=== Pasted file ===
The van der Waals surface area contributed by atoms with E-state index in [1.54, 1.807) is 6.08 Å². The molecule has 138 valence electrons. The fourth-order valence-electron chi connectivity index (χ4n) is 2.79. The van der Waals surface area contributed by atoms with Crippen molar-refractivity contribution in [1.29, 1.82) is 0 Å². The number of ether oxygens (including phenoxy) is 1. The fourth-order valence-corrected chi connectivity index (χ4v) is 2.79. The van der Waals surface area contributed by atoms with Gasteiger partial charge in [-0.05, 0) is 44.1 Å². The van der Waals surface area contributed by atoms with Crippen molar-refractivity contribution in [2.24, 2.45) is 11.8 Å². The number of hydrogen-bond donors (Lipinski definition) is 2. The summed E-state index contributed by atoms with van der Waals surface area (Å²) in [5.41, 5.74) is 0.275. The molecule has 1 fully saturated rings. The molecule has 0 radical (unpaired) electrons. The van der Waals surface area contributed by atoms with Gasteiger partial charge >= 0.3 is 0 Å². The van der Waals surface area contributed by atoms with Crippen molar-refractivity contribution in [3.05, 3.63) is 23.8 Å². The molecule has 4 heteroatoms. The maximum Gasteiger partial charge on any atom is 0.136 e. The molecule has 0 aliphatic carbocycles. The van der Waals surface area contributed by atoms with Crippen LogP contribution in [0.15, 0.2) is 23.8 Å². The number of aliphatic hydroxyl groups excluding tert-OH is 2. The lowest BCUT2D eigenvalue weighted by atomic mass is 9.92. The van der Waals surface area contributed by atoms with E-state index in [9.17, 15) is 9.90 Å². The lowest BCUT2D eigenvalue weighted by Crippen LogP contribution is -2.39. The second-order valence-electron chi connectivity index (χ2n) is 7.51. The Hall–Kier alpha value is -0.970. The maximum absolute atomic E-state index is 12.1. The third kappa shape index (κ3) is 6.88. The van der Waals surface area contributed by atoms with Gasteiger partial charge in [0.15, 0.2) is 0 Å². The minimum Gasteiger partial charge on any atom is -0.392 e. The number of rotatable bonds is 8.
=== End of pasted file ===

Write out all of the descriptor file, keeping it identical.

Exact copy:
The van der Waals surface area contributed by atoms with E-state index in [1.54, 1.807) is 6.08 Å². The molecule has 138 valence electrons. The fourth-order valence-electron chi connectivity index (χ4n) is 2.79. The van der Waals surface area contributed by atoms with Crippen molar-refractivity contribution in [1.29, 1.82) is 0 Å². The number of ether oxygens (including phenoxy) is 1. The fourth-order valence-corrected chi connectivity index (χ4v) is 2.79. The van der Waals surface area contributed by atoms with Gasteiger partial charge in [-0.05, 0) is 44.1 Å². The van der Waals surface area contributed by atoms with Crippen molar-refractivity contribution in [2.24, 2.45) is 11.8 Å². The number of hydrogen-bond donors (Lipinski definition) is 2. The summed E-state index contributed by atoms with van der Waals surface area (Å²) in [5.41, 5.74) is 0.275. The molecule has 1 fully saturated rings. The molecule has 0 radical (unpaired) electrons. The van der Waals surface area contributed by atoms with Gasteiger partial charge >= 0.3 is 0 Å². The van der Waals surface area contributed by atoms with Crippen molar-refractivity contribution in [3.05, 3.63) is 23.8 Å². The molecule has 4 heteroatoms. The maximum Gasteiger partial charge on any atom is 0.136 e. The molecule has 0 aliphatic carbocycles. The van der Waals surface area contributed by atoms with Crippen LogP contribution in [0.15, 0.2) is 23.8 Å². The number of aliphatic hydroxyl groups excluding tert-OH is 2. The lowest BCUT2D eigenvalue weighted by atomic mass is 9.92. The van der Waals surface area contributed by atoms with E-state index in [9.17, 15) is 9.90 Å². The lowest BCUT2D eigenvalue weighted by Crippen LogP contribution is -2.39. The second-order valence-electron chi connectivity index (χ2n) is 7.51. The Hall–Kier alpha value is -0.970. The maximum absolute atomic E-state index is 12.1. The third kappa shape index (κ3) is 6.88. The van der Waals surface area contributed by atoms with Gasteiger partial charge in [0.15, 0.2) is 0 Å². The minimum Gasteiger partial charge on any atom is -0.392 e. The number of rotatable bonds is 8.